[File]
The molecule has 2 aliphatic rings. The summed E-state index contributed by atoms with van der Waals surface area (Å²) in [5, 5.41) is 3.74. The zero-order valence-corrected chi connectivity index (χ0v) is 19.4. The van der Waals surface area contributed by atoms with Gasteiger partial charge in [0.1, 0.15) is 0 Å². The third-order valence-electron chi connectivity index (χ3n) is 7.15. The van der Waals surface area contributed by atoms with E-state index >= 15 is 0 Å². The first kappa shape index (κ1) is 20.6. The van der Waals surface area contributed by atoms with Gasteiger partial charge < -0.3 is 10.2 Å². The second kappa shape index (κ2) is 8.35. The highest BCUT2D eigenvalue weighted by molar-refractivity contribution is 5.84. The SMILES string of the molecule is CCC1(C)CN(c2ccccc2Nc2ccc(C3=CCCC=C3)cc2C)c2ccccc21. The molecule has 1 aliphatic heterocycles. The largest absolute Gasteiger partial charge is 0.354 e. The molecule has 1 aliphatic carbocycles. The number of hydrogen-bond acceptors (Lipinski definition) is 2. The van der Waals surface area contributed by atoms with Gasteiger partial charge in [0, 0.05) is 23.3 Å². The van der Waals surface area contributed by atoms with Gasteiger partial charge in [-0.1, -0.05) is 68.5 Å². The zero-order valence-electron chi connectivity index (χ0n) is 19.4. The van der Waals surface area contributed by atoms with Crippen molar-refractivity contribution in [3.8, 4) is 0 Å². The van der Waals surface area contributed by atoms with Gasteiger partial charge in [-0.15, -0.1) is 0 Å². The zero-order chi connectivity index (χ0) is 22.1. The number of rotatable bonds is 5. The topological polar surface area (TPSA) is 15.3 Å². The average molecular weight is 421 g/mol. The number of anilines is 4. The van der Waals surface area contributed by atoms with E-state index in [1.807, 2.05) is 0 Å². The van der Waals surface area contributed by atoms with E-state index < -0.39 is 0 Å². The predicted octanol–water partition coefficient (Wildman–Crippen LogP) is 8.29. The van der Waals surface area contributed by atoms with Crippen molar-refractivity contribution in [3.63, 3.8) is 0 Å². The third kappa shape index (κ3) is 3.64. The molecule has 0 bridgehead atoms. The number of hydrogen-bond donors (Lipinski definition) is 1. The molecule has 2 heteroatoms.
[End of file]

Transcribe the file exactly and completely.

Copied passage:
The molecule has 2 aliphatic rings. The summed E-state index contributed by atoms with van der Waals surface area (Å²) in [5, 5.41) is 3.74. The zero-order valence-corrected chi connectivity index (χ0v) is 19.4. The van der Waals surface area contributed by atoms with Gasteiger partial charge in [0.1, 0.15) is 0 Å². The third-order valence-electron chi connectivity index (χ3n) is 7.15. The van der Waals surface area contributed by atoms with E-state index >= 15 is 0 Å². The first kappa shape index (κ1) is 20.6. The van der Waals surface area contributed by atoms with Gasteiger partial charge < -0.3 is 10.2 Å². The second kappa shape index (κ2) is 8.35. The highest BCUT2D eigenvalue weighted by molar-refractivity contribution is 5.84. The SMILES string of the molecule is CCC1(C)CN(c2ccccc2Nc2ccc(C3=CCCC=C3)cc2C)c2ccccc21. The molecule has 1 aliphatic heterocycles. The largest absolute Gasteiger partial charge is 0.354 e. The molecule has 1 aliphatic carbocycles. The number of hydrogen-bond acceptors (Lipinski definition) is 2. The van der Waals surface area contributed by atoms with Gasteiger partial charge in [0, 0.05) is 23.3 Å². The van der Waals surface area contributed by atoms with Gasteiger partial charge in [-0.1, -0.05) is 68.5 Å². The zero-order valence-electron chi connectivity index (χ0n) is 19.4. The van der Waals surface area contributed by atoms with Crippen molar-refractivity contribution in [3.8, 4) is 0 Å². The van der Waals surface area contributed by atoms with Gasteiger partial charge in [-0.15, -0.1) is 0 Å². The zero-order chi connectivity index (χ0) is 22.1. The number of rotatable bonds is 5. The topological polar surface area (TPSA) is 15.3 Å². The average molecular weight is 421 g/mol. The number of anilines is 4. The van der Waals surface area contributed by atoms with E-state index in [1.807, 2.05) is 0 Å². The van der Waals surface area contributed by atoms with E-state index < -0.39 is 0 Å². The predicted octanol–water partition coefficient (Wildman–Crippen LogP) is 8.29. The van der Waals surface area contributed by atoms with Crippen molar-refractivity contribution in [3.63, 3.8) is 0 Å². The third kappa shape index (κ3) is 3.64. The molecule has 0 bridgehead atoms. The number of hydrogen-bond donors (Lipinski definition) is 1. The molecule has 2 heteroatoms.